It was a major win for the Obama administration, streaming services and ultimately consumers in the U.S. Court of Appeals on Tuesday, June 14, in the case on net neutrality.
The federal court upheld the new rules recently established for cable and internet providers that prevent them from blocking or slowing down consumer access to web content.
While the 2-1 ruling is a victory for Google, Netflix and the like, opponents of net neutrality such as AT&T said they will appeal the decision. So even though streaming services have won, the saga is likely to continue.
To understand what the ruling means for both sides — and customers — it's important to know the basics in the case from the beginning.
Here's how the net neutrality has played out:
The net neutrality rules for an open internet that were backed by President Obama and passed by the FCC's Democratic majority were put into effect in February 2015 to make sure that there is a fair playing field when it comes to the web. The rules mean that cable and telecom companies cannot slow or block internet traffic to consumers, and cannot increase internet speeds for the sites that agree to pay for them to do so.
A victory for consumers & innovators! Court upholds Open Internet Order. No blocking, throttling or fast lanes online. #netneutrality
— Tom Wheeler (@TomWheelerFCC) June 14, 2016
Obviously, companies like Netflix, Hulu and Amazon agree with the rules, which will prevent broadband internet providers from restricting customers from their content. And it's companies like Verizon, AT&T and Comcast who challenge the decision, with a group of companies suing the FCC to have the court overturned on Tuesday. The opponents of net neutrality argue that the FCC has no rights to attempt to regulate internet providers the same way as it does for telecommunication companies.
This means the case was also so much more than just the question of whether throttling is allowed or not. It also means the government can in fact regulate internet providers just like phone companies.
This was the third time the FCC went to court over the rules. Previously, internet providers were victorious since courts found they could not be regulated like telephone companies. This caused the FCC to write and then rewrite the rules to say that mobile and fixed broadband providers were common carriers that would now be regulated under the 1996 telecommunications act.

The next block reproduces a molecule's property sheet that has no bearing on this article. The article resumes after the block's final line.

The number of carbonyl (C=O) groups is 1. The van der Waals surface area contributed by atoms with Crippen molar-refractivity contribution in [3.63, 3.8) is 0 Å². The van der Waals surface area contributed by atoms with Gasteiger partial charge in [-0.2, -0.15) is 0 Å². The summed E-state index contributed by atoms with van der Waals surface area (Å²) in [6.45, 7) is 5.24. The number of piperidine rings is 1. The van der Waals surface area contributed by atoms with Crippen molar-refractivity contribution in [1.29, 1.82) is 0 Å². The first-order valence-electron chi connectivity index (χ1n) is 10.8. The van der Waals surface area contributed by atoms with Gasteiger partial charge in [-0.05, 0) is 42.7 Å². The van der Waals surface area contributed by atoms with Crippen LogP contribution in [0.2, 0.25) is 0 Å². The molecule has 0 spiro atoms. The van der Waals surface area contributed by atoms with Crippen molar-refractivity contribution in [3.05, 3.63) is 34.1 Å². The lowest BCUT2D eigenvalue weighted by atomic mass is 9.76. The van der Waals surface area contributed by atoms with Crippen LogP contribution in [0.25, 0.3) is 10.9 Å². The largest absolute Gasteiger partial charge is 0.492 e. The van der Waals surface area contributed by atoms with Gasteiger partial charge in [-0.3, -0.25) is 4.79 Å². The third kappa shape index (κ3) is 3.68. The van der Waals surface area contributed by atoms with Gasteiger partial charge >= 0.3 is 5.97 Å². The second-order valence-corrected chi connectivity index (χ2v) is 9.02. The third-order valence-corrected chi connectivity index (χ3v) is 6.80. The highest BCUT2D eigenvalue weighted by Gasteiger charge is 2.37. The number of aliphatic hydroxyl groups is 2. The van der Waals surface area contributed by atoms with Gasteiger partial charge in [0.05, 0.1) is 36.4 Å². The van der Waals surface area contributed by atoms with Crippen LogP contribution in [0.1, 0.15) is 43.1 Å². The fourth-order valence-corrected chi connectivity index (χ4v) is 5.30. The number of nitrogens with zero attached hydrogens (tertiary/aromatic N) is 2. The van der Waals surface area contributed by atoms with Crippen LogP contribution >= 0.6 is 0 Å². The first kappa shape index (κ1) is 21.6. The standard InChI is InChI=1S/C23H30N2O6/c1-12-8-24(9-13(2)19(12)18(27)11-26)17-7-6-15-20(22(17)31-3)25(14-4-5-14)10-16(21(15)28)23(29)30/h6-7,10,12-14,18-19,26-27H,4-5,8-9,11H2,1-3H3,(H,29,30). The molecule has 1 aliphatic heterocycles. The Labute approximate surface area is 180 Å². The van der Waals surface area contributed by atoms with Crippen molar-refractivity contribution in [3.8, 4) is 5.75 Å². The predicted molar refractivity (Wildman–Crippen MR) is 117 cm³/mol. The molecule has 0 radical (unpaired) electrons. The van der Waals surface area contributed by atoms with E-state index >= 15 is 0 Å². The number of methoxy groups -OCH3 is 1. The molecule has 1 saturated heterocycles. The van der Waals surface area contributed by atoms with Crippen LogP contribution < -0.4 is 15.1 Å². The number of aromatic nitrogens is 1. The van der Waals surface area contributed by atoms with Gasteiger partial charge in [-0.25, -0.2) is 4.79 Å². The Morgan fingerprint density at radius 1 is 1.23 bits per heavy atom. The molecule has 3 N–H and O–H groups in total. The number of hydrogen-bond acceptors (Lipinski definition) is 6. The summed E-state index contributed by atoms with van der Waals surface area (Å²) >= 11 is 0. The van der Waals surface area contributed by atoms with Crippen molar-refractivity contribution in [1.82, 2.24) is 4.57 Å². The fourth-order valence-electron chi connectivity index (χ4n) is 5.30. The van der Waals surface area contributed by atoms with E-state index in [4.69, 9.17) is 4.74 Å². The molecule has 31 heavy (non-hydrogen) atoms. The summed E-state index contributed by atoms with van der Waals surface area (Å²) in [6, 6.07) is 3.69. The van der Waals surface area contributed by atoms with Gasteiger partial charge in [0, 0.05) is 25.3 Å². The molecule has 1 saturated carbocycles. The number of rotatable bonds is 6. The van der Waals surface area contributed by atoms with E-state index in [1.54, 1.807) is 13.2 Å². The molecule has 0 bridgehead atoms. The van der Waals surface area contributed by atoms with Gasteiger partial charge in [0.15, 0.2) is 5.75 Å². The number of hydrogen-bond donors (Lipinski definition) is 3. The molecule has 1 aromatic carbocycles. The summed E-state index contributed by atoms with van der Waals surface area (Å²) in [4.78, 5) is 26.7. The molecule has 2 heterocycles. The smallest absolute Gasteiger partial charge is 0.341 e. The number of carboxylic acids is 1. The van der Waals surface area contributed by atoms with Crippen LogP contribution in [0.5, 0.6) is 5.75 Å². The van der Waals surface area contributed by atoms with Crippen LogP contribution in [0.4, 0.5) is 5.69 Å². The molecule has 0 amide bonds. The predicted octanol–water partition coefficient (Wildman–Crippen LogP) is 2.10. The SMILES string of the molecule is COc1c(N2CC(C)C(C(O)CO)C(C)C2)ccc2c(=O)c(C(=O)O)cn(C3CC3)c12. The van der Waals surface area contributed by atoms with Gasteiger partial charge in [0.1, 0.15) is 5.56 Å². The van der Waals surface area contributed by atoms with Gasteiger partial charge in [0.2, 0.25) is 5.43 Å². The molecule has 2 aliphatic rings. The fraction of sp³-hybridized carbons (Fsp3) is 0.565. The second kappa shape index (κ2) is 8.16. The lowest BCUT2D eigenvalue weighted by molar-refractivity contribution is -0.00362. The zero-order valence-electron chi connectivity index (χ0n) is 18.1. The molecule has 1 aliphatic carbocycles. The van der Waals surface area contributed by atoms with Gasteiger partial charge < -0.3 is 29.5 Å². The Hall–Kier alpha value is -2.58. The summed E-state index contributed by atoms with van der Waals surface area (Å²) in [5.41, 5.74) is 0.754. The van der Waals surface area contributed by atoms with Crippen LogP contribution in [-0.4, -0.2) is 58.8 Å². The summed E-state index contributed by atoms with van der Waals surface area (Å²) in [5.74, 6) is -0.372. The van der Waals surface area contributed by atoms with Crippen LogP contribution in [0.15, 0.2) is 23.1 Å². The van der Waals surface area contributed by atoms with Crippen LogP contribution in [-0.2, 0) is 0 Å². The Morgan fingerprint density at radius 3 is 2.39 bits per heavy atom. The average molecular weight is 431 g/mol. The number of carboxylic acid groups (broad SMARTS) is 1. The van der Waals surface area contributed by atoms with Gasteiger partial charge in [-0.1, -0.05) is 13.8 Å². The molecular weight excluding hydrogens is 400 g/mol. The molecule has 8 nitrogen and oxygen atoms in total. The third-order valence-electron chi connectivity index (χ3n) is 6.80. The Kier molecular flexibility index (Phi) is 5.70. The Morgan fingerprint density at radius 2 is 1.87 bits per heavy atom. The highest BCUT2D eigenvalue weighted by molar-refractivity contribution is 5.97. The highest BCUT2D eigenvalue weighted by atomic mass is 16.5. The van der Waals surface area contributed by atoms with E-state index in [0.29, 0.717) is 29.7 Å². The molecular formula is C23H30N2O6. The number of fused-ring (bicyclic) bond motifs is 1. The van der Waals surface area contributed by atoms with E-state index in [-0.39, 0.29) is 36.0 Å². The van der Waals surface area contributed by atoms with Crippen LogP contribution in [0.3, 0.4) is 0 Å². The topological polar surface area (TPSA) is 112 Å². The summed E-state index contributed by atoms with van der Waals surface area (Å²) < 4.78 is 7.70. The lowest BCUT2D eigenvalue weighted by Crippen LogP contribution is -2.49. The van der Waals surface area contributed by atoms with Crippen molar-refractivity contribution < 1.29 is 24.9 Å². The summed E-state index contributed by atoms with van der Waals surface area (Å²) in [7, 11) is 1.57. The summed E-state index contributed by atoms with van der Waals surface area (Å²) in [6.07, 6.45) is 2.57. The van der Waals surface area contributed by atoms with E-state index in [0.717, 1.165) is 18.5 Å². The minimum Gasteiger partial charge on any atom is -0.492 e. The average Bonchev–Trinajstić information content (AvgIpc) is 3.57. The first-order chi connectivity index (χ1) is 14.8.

Broadband providers are used to being lightly regulated, but as internet continues to be part of consumers' everyday life, these services are more like public utility at this point. The FCC argued this again on Tuesday, citing that broadband companies should be viewed as telecommunication services. And if this is the case, bandwidth throttling or interfering with data between consumers and website and online services violated the federal law.
Two of the judges agreed.
"Given the tremendous impact third-party Internet content has had on our society, it would be hard to deny its dominance in the broadband experience," Judges David Tatel and Sri Srinivasan wrote. "Over the past two decades, this content has transformed nearly every aspect of our lives, from profound actions like choosing a leader, building a career, and falling in love to more quotidian ones like hailing a cab and watching a movie."
The ruling means streaming services can celebrate — for now.
"Today's appeals court decision underscores what's possible when millions of consumers unite to be heard and government officials listen," Netflix said in statement. "By upholding all parts of the FCC's net neutrality approach, the appeals court settled two decades of debate and legal uncertainty by ensuring the Internet remains open to all."
The battle is not over yet. Those companies who lost to the FCC will take the case to full appellate court or to the Supreme Court, whereas telecommunications groups said they will focus on getting Congress to reduce the amount of authority the FCC has.
Source: Washington Post
Photo: Joe Gratz | Flickr